See the Celestial Scales and the Scorpion

See the Celestial Scales and the Scorpion
From midnorthern latitudes in June, Scorpius and Libra are at their most visible around midnight. Find a low southern horizon if you want to see Scorpius in its entirety.

Last week we spoke of the ecliptic, that mysterious line inthe sky along which the sun, moon and planets seem to move. It has been calledby other names such as "the Road of the Sun." The constellationsalong the ecliptic are called the "zodiac."

Of the twelve zodiacal constellations, Libra is the onlystar pattern that does not represent a person or an animal.

Is it Lee-bra or Lī-bra?

Many years ago, one of the long-time lecturers at New York's Hayden Planetarium reprimanded me after I had given a sky show and pointed outLibra to my audience:

"Listen," he said, "the correctpronunciation is "Lī-bra," not "Lee-bra." Remember,you go to a lī-brary, not a lee-brary!"

I initially did not believe him, especially since I knewthat the word library had its origins from the Latin word "libraria"(meaning book), while Libra was Latin for "balance," hence twototally different things. But when I returned home and did some checking, I foundthat the World Book Encyclopedia (Field Enterprises Educational Corporation)indeed suggested the pronunciation LY-bruh, while The American HeritageDictionary of the English Language (Houghton Mifflin Company) deems bothLī and Lē as acceptable.

Now, whenever I look at Libra, I always think of my formerHayden colleague and in deference to him, stress the Lī.

Out of balance

Known as "The Scales" or "The Balance," Libra is marked by anoblong figure of stars and owes its importance only to its position in thezodiac. It supposedly consists of a beam with two pans hanging from it, forweighing things.

The load in the right-hand pan must be heavier, for thebalance is tilted down on that side. Libra was once associated with theconstellation Virgo, as the scales of the goddess of Justice which that figurewas supposed to represent.

Just to the east (left) of Libra on these early Juneevenings, the most beautiful zodiacal constellation can be found emerging intoview low in the southeast sky: Scorpius, the Scorpion. Scorpions have two largeclaws in front, but this one seems to have had his claws clipped. In fact, theclaws were indeed cut off to form Libra. A few thousand years ago, Romansdecided that there should be 12 constellations in the zodiac, instead of11, so they made the two claws of Scorpius into the arms of Libra, the Balance.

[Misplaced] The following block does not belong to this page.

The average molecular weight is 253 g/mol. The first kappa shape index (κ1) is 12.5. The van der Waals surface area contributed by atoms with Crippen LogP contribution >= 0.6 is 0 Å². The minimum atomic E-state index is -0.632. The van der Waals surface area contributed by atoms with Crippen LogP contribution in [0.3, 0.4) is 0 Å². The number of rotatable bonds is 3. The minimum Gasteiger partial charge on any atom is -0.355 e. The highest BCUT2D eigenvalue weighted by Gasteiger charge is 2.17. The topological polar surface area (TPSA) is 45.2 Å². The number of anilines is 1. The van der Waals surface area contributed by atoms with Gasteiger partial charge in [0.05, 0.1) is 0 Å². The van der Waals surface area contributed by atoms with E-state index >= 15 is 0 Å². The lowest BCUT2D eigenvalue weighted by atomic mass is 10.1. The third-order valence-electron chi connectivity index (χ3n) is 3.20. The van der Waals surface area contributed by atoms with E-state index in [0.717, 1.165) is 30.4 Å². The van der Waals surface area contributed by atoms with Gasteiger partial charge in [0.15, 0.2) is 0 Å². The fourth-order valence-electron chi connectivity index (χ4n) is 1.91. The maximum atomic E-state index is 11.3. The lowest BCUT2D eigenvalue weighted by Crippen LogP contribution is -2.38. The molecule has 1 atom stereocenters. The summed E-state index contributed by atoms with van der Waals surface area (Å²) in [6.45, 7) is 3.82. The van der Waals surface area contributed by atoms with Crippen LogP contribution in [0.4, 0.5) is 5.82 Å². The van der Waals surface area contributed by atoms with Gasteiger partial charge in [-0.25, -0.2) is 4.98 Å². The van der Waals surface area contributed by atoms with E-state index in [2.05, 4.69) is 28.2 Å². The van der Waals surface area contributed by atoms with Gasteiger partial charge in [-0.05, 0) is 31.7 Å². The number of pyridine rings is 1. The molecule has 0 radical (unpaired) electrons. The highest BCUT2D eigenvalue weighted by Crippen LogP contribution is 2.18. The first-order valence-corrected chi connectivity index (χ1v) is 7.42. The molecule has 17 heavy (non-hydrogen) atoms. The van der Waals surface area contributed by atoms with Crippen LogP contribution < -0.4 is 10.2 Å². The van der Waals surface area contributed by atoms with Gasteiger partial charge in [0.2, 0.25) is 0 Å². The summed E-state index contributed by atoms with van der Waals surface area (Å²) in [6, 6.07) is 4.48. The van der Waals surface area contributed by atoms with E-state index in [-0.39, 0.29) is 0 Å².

Libra was also known as "the Claws" of Scorpius,the Scorpion, to the poet Aratus and others of classical times. In fact, two ofLibra's stars still bear the Arabic names, Zubeneschamali and Zubenelgenubi,meaning respectively, "Northern Claw" and "Southern Claw."Zubeneschamali also has a very faint greenish tinge: the only green naked-eyestar.

A fishhook and cat's eyes

The whole figure of the Scorpion is a magnificent sight —sort of a "celestial fishhook" — and is best appreciated now in adark sky without any interference from bright moonlight. It really looks like ahuge scorpion, with its long stinging tail curled over its back. I should pointout here that the currently accepted name of this constellation is Scorpius,not Scorpio.

Principally astrologers (and some older astronomy books)use the latter for labeling the zodiacal sign of that name.

One star clearly outshines the others, with a fiery tingeseemingly emphasizing the Scorpion's sinister appearance. That's Antares, theso-called "rivalof Mars," "Ares" being Greek for Mars. Antares is a supergiant, 700times the sun's diameter, over 9,000 times as luminous and located 604 lightyears away. And lastly, the stars Shaula and Lesath are a close pair of starsin the Scorpion's stinger. Astronomy popularizer Hans A. Rey (1898-1977)christened these stars the "Cat's Eyes," noting, "You will findthe name quite fitting."

Joe Rao serves as an instructor and guest lecturer at New York's Hayden Planetarium. He writes about astronomy for The New York Times and otherpublications, and he is also an on-camera meteorologist for News 12 Westchester, New York.


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Joe Rao
Skywatching Columnist

Joe Rao is's skywatching columnist, as well as a veteran meteorologist and eclipse chaser who also serves as an instructor and guest lecturer at New York's Hayden Planetarium. He writes about astronomy for Natural History magazine, the Farmers' Almanac and other publications. Joe is an 8-time Emmy-nominated meteorologist who served the Putnam Valley region of New York for over 21 years. You can find him on Twitter and YouTube tracking lunar and solar eclipses, meteor showers and more. To find out Joe's latest project, visit him on Twitter.